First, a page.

For those who don’t already know, craigslist is the place to post classified ads on the web. According to Wired, it is the world’s “most popular dating site,” “the most popular job-search site,” and “the nation’s largest apartment-hunting site.” Not to mention the myriad other things you can buy, sell, trade, give, receive, etc. on the site.
How did craigslist achieve this dominance? The article doesn’t provide a crisp answer, but it does offer some gems about how the company operates. You should read the article for the full effect, but here is a sample:
Think of any Web feature that has become popular in the past 10 years: Chances are craigslist has considered it and rejected it. If you try to build a third-party application designed to make craigslist work better, the management will almost certainly throw up technical roadblocks to shut you down.
Yesterday’s deal between Microsoft and Yahoo is a big boost for Bing. Microsoft’s new engine will power search on Yahoo, raising its visibility and, perhaps, eating into Google’s market leadership.
If the stock market is any guide, Microsoft is getting the better of the deal. As Techcrunch notes, Yahoo’s stock fell 12% on the day, lopping almost $3 billion off its market cap:
Microsoft , on the other hand, was up about 1.4% — boosting its market cap by about $3 billion.
The real question, of course, is how the deal will affect Google. GOOG was down about 0.8% (around $1 billion in market cap), a bit more than the decline in the Dow or the Nasdaq. That suggests that Google investors respect the MSFT-YHOO deal, but aren’t running scared just yet.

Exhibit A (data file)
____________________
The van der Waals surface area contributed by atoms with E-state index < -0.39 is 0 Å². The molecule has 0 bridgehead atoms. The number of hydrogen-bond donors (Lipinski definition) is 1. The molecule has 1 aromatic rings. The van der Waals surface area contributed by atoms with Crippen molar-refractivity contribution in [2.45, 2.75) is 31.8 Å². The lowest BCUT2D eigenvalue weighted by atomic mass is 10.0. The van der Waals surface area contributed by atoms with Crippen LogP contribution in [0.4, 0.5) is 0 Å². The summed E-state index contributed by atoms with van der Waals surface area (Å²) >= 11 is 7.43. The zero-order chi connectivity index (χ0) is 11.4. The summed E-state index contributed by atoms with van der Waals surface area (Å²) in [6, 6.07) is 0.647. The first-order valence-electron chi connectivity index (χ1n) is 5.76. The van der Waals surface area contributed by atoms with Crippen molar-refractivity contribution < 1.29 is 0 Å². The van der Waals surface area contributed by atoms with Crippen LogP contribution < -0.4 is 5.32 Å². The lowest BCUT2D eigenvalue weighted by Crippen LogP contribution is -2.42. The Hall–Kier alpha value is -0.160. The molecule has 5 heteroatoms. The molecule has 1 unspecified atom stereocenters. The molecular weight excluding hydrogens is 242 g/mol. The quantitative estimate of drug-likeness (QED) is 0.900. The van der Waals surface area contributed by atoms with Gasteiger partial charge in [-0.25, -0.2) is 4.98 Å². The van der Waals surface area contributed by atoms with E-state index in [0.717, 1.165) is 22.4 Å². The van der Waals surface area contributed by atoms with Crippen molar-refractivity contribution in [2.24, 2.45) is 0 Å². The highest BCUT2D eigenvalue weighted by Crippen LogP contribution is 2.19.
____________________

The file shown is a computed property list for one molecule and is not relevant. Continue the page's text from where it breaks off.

The logic of the deal seems impeccable. Yahoo is an also-ran in the search space, while Microsoft’s Bing is an exciting new entrant. Just how far Yahoo has trailed in search was driven home for me when I reviewed my posts about the search market (here is a list). Google gets the most attention in those posts, of course, but I also discussed competitors Bing, Wolfram Alpha, and Cuil. But it never occurred to me to mention Yahoo. That oversight is vindicated by today’s deal.
Personally, I am looking forward to having Bing on the Yahoo home page. I’ve spent far too much effort avoiding Yahoo’s search engine (e.g., by uninstalling the annoying Yahoo toolbar that various services foist on you when you get new software). Perhaps now I will have reason to let Yahoo take up a bit more valuable screen space.
Disclosure: I don’t own stock in any of these companies.
Early on, the article notes some ironies of the current situation:
More than 15 years ago, federal regulators began making Microsoft the symbol of anticompetitive behavior in the tech industry. Now, a newly activist DOJ may try to do the same thing to Google.
It is an ironic position for the search giant to find itself in. [CEO Eric] Schmidt not only campaigned enthusiastically for the very Obama administration that appointed [DOJ antitrust chief Christine] Varney, but also was one of the most devoted opponents of Microsoft in the mid-’90s, eagerly helping the government build its case against the software firm.